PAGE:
The Das legacy
Kate Cross-Das M.A. ’86 and Debendra Das Ph.D. ’84 established scholarships for English and engineering graduate students.
In Pursuit of Dreams
She grew up in Rhode Island. He grew up in India. She loved English and literature. He was fascinated by engineering. Worlds apart and yet they found each other, married, had a son, and made a life in Alaska.
After graduating from URI almost 40 years ago, Debendra K. Das Ph.D. ’84 and the late Katherine Cross-Das MA ’86 have established two endowed graduate scholarships, for the College of Arts and Sciences and the College of Engineering.
“We were graduate students balancing the demands of our studies and our baby son, Sunit,” said Das. “We lived in graduate housing, and I took consulting jobs to supplement our income. I know the financial struggles that graduate students face, which is why I particularly wanted to help engineering students from developing countries.”
Das met his future wife while he was in the International House at Brown University. After earning his master’s degree from Brown, Das took a job and enrolled in URI’s engineering Ph.D. program. He and Kate married and moved onto the URI campus so he could pursue his degree on a full-time basis. Kate decided to earn her master’s degree in English.
“Kate and I both greatly valued our URI education,” said Das. “She deeply appreciated the support of her professors in developing her creative writing and the completion of her thesis. I had the honor of earning my doctoral degree under the guidance of the late Professor Emeritus Frank M. White, an internationally renowned author and expert in fluid dynamics.”
After earning his doctorate, Das took a job in Virginia as a research engineer before deciding he preferred the academic life. He was offered a position at the University of Alaska Fairbanks as an assistant professor of mechanical engineering, and Cross-Das agreed to move to Alaska. Over time, he rose to become professor and chair of the department and she earned a reputation as artist and a dedicated advocate for mental health and for services for people with mental illness.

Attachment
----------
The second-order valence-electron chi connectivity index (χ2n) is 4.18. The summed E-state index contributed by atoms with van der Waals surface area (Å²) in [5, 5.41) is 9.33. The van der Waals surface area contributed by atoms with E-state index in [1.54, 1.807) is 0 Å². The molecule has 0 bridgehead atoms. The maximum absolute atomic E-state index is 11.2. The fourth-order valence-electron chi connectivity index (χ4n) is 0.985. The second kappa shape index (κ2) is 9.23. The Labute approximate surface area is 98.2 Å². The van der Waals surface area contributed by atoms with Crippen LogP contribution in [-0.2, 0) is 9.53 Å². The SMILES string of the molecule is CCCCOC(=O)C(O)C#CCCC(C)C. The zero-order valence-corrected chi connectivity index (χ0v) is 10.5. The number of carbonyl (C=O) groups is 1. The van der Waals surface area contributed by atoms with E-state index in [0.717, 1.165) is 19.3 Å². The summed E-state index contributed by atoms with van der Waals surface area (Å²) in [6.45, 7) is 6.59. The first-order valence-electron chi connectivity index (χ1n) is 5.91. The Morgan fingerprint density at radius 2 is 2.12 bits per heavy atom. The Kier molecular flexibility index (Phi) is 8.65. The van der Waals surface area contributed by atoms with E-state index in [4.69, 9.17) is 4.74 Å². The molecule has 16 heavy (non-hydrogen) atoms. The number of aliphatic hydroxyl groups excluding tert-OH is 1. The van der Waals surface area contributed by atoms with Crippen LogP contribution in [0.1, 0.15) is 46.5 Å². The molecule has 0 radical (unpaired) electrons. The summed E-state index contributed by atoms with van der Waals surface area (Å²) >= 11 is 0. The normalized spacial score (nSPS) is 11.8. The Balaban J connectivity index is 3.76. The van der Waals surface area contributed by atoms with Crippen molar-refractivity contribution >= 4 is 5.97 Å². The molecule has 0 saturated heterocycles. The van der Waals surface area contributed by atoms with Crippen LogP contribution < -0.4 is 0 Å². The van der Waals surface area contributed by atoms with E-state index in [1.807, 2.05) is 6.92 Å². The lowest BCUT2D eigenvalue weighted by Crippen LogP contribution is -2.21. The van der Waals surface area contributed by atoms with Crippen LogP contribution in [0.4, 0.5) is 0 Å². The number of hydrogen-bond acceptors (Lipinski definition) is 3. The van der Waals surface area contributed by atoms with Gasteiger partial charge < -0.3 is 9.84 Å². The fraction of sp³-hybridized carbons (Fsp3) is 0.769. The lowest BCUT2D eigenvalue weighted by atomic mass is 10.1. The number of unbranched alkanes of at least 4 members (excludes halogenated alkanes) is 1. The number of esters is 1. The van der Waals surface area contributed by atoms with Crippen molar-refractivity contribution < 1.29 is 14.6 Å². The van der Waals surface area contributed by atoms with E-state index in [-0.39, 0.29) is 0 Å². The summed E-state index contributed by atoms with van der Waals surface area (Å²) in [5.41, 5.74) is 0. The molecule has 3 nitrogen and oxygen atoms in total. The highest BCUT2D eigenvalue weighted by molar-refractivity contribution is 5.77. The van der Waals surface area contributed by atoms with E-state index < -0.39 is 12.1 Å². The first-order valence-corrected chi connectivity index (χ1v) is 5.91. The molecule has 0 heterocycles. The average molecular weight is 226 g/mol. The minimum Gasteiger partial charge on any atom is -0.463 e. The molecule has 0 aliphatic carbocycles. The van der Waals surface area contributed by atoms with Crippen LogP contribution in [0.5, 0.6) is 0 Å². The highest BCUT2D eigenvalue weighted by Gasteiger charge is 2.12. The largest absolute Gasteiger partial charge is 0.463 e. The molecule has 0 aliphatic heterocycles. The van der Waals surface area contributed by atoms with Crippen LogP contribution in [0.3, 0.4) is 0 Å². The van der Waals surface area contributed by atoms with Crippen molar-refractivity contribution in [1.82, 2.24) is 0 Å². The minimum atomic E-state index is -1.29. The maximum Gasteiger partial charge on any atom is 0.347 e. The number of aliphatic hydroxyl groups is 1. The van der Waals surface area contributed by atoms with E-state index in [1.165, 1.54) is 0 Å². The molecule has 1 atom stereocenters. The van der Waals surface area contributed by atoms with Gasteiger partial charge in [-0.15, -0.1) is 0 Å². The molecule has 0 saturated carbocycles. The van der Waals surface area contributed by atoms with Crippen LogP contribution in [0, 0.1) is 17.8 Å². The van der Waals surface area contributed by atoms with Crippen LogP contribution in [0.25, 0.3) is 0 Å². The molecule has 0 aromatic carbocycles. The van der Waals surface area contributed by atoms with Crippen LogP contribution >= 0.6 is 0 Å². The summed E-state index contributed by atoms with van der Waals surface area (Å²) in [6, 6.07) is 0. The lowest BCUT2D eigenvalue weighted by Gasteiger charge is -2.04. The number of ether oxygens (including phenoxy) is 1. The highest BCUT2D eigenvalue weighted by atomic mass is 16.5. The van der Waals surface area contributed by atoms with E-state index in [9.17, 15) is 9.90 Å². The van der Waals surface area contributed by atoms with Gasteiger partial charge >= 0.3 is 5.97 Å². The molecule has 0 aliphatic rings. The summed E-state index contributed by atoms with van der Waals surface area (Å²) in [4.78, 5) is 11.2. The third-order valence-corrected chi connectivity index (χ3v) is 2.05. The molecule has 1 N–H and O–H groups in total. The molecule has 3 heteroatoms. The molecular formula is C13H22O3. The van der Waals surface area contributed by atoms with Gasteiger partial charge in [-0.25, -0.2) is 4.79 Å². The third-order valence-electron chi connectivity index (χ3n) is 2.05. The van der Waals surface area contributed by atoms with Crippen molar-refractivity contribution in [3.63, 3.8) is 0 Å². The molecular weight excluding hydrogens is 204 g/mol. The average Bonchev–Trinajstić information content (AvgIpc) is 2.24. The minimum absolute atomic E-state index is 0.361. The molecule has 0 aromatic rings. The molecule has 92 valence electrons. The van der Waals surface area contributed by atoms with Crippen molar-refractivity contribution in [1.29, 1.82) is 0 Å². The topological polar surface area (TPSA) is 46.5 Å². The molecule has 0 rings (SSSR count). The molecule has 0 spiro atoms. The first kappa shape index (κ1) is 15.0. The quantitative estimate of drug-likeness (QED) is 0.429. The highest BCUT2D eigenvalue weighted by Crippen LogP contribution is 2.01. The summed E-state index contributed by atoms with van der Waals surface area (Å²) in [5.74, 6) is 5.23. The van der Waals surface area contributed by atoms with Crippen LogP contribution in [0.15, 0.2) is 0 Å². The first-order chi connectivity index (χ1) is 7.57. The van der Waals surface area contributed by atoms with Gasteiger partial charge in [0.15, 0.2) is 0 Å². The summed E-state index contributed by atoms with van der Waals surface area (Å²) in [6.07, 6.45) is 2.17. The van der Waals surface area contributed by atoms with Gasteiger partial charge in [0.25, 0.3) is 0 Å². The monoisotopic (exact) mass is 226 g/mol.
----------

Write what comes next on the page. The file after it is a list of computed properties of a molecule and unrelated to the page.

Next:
“Kate and I had discussed the idea of giving back to URI for many years,” said Das. “When I retired, I had an IRA and I felt it was my duty to support others. America lifts you up and we need to continue to make progress.”
“Graduate education is an essential function of URI’s teaching and research mission,” said Jeannette E. Riley, dean of the College of Arts and Sciences. “While I did not know Katherine Cross-Das personally, I do know that she and her husband faced the financial challenges that affect many graduate students. They wanted to ease that burden for students of English and engineering.”
“Dr. Das recognizes the immense impact of scholarships for graduate students and particularly those from developing countries,” said Anthony J. Marchese, dean of the College of Engineering. “This scholarship will assist those students to make it possible for them to return to their own countries and help build the physical and intellectual infrastructure. This is an investment in global development.”
“We both believed in the importance of giving back to the institution that helped us to achieve our goals,” said Das. “In my mind, URI is one of the best state universities there is in the country based on the quality and cost of the education.”
**Kate and Debendra were married for 43 years when she passed away on May 21, 2021. The Das’s son, Sunit, and his wife, Michelle, have a daughter, Supriya.